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Analyst: FDA Underestimated Fetal Deaths From Contraceptive Device
The FDA may have greatly underestimated the number of fetal deaths among women who became pregnant after using the contraceptive device Essure (Bayer), according to a Reuters report. The device consists of two metal coils inserted into the fallopian tubes. Approved in 2002, Essure was marketed as an alternative to tubal ligation. The FDA has since received thousands of complaints, including reports of the device breaking or moving and causing injuries.
Madris Tomes, founder and chief executive officer of Device Events, combed through thousands of adverse events on the agency’s public database and found that 303 fetal deaths were linked to Essure. The FDA has cited only five fetal deaths in women who became pregnant after using the device.
Tomes worked for the FDA as a consultant or data analyst for four years before setting up her own company last summer to analyze the agency's public data.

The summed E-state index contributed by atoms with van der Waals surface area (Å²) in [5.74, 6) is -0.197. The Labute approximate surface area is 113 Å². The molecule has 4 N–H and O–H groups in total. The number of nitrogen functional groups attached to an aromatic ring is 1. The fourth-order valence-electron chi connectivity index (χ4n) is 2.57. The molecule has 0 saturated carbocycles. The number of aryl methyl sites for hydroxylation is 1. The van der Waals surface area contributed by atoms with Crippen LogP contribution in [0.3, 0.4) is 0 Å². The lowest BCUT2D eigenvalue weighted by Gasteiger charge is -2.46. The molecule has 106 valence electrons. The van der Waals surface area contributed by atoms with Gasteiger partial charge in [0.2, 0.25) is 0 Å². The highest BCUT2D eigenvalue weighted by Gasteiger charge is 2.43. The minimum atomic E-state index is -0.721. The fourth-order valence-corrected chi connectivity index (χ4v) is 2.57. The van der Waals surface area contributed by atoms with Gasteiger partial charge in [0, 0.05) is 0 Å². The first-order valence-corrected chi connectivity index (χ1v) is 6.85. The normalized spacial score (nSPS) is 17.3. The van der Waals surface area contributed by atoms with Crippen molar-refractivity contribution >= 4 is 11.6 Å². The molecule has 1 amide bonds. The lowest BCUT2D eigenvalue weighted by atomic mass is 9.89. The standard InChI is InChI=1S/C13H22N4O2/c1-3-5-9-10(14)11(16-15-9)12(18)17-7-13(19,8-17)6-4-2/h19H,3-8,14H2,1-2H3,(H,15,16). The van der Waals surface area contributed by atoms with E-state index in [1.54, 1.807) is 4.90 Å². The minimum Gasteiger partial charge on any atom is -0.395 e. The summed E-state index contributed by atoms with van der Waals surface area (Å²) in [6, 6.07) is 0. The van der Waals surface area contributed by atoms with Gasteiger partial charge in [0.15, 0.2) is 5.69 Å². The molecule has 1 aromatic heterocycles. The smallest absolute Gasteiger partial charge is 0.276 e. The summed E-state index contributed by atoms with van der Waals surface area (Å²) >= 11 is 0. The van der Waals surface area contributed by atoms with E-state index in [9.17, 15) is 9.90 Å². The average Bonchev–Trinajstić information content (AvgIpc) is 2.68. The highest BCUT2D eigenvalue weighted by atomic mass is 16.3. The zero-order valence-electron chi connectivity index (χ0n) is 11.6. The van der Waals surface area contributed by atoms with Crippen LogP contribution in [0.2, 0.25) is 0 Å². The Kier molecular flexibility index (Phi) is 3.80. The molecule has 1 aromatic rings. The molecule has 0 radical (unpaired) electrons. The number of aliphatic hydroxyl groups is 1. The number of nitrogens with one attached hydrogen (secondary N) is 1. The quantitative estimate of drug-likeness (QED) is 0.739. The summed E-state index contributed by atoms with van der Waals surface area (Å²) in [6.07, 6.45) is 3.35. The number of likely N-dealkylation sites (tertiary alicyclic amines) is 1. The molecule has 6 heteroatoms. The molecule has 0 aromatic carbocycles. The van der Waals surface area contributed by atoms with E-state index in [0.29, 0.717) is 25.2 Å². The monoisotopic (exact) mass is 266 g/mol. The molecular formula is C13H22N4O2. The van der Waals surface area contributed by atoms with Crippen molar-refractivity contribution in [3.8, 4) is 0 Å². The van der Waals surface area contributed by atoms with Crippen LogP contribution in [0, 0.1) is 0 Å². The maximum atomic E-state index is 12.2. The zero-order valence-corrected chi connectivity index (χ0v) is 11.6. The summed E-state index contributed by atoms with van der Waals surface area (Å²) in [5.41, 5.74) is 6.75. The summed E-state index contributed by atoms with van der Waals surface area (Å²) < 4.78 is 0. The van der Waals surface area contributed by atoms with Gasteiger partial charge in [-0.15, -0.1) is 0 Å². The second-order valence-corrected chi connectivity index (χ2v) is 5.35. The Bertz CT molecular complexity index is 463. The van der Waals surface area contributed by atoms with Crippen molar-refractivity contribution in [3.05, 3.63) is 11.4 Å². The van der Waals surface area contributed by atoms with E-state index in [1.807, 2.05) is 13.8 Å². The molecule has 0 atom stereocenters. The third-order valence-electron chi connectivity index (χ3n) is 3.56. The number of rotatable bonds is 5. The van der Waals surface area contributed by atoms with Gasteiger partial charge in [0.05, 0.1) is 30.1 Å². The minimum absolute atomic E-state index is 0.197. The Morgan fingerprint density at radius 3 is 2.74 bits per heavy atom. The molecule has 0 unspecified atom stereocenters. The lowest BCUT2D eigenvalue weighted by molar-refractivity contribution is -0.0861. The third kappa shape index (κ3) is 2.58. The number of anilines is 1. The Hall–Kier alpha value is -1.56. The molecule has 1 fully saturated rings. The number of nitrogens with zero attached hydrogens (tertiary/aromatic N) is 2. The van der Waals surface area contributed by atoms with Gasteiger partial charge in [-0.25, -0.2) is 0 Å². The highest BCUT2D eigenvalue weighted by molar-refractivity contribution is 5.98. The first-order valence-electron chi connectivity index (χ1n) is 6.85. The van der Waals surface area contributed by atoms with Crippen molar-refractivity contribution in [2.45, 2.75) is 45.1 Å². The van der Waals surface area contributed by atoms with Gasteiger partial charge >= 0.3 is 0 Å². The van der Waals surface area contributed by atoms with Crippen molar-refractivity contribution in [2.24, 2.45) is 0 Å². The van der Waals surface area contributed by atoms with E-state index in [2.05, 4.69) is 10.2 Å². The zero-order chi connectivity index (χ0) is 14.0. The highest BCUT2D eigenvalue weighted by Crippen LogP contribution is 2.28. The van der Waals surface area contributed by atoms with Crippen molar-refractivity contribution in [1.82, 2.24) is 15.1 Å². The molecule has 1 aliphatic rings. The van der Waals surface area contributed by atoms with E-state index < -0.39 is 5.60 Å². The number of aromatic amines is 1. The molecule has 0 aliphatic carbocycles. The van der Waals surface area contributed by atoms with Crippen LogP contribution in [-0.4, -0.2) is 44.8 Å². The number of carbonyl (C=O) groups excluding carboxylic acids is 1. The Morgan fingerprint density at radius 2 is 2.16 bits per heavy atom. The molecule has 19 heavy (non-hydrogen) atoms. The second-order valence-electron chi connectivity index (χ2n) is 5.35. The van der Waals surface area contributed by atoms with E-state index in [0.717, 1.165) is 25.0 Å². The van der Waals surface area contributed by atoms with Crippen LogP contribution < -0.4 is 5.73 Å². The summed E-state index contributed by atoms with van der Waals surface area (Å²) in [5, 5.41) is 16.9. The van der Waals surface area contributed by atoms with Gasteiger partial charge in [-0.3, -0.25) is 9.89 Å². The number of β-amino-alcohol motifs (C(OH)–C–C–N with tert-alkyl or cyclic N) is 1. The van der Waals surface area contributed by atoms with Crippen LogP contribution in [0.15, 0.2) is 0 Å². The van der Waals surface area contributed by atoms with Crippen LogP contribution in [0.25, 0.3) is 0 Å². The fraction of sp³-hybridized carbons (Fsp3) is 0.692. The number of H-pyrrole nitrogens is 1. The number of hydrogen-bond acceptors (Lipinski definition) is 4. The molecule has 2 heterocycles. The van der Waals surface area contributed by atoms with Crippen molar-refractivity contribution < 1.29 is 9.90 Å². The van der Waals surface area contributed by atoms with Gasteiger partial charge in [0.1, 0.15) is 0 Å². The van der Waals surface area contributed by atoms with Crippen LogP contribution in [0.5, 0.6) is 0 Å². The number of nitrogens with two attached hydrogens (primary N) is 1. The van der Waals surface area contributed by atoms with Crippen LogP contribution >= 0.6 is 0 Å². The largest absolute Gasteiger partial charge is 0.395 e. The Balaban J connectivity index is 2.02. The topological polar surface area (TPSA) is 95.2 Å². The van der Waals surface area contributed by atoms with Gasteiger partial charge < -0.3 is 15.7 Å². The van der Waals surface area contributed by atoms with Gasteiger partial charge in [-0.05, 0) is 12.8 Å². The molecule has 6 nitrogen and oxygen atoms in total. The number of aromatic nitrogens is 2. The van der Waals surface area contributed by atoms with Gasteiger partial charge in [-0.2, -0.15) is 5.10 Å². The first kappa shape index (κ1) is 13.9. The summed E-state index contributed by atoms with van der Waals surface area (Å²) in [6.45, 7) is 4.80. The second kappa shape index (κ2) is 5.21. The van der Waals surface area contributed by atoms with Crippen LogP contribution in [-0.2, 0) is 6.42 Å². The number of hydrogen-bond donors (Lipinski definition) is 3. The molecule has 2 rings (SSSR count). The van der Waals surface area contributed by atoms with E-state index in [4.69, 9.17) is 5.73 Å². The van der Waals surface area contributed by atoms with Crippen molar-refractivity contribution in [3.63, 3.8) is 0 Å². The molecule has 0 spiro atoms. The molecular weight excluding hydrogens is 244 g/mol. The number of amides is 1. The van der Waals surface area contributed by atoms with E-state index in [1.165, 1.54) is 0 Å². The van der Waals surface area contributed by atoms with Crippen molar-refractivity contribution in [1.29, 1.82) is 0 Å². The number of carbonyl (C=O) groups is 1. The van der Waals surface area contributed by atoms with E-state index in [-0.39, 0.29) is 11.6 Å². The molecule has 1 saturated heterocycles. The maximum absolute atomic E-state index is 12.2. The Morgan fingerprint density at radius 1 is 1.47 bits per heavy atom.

This month, the FDA is expected to decide whether to restrict use of the Essure device, change the product’s label, or recommend additional clinical trials. The agency also cited four adult deaths due to infection, uterine perforation, and other causes.
Bayer maintains that Essure is safe and effective.
“Irrespective of the type of birth control a woman uses, when pregnancies do occur, there can be complications,” a spokeswoman for the company said. “It would be irresponsible to suggest that Essure causes fetal deaths when, after an unsuccessful Essure procedure, an undesired pregnancy cannot be carried to term.”
In September 2015, dozens of women who attended an FDA advisory meeting urged the agency to withdraw the Essure device, saying that not enough is known about its potential to harm users.
Source: Reuters; February 17, 2016.